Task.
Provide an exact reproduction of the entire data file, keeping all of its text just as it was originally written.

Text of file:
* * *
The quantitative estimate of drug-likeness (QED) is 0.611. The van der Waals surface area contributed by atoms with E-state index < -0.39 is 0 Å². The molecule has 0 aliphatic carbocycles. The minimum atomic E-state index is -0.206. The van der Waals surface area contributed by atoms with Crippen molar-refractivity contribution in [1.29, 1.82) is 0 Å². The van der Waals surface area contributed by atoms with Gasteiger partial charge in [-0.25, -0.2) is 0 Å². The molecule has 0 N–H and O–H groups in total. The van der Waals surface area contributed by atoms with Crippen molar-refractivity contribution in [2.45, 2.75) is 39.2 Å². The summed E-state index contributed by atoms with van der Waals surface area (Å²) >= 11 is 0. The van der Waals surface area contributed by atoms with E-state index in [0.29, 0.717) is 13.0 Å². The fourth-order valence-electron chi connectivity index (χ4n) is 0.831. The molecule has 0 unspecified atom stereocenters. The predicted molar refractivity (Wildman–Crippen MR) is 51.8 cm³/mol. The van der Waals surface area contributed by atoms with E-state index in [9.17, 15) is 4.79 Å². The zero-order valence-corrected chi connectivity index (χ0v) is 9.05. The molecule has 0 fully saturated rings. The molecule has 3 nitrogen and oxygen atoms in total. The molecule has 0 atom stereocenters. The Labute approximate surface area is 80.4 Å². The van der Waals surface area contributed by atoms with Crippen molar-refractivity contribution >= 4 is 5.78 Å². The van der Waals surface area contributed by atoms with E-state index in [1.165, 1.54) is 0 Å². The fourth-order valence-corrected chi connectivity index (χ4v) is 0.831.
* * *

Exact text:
The quantitative estimate of drug-likeness (QED) is 0.611. The van der Waals surface area contributed by atoms with E-state index < -0.39 is 0 Å². The molecule has 0 aliphatic carbocycles. The minimum atomic E-state index is -0.206. The van der Waals surface area contributed by atoms with Crippen molar-refractivity contribution in [1.29, 1.82) is 0 Å². The van der Waals surface area contributed by atoms with Gasteiger partial charge in [-0.25, -0.2) is 0 Å². The molecule has 0 N–H and O–H groups in total. The van der Waals surface area contributed by atoms with Crippen molar-refractivity contribution in [2.45, 2.75) is 39.2 Å². The summed E-state index contributed by atoms with van der Waals surface area (Å²) >= 11 is 0. The van der Waals surface area contributed by atoms with E-state index in [0.29, 0.717) is 13.0 Å². The fourth-order valence-electron chi connectivity index (χ4n) is 0.831. The molecule has 0 unspecified atom stereocenters. The predicted molar refractivity (Wildman–Crippen MR) is 51.8 cm³/mol. The van der Waals surface area contributed by atoms with E-state index in [9.17, 15) is 4.79 Å². The zero-order valence-corrected chi connectivity index (χ0v) is 9.05. The molecule has 0 fully saturated rings. The molecule has 3 nitrogen and oxygen atoms in total. The molecule has 0 atom stereocenters. The Labute approximate surface area is 80.4 Å². The van der Waals surface area contributed by atoms with Crippen molar-refractivity contribution >= 4 is 5.78 Å². The van der Waals surface area contributed by atoms with E-state index in [1.165, 1.54) is 0 Å². The fourth-order valence-corrected chi connectivity index (χ4v) is 0.831.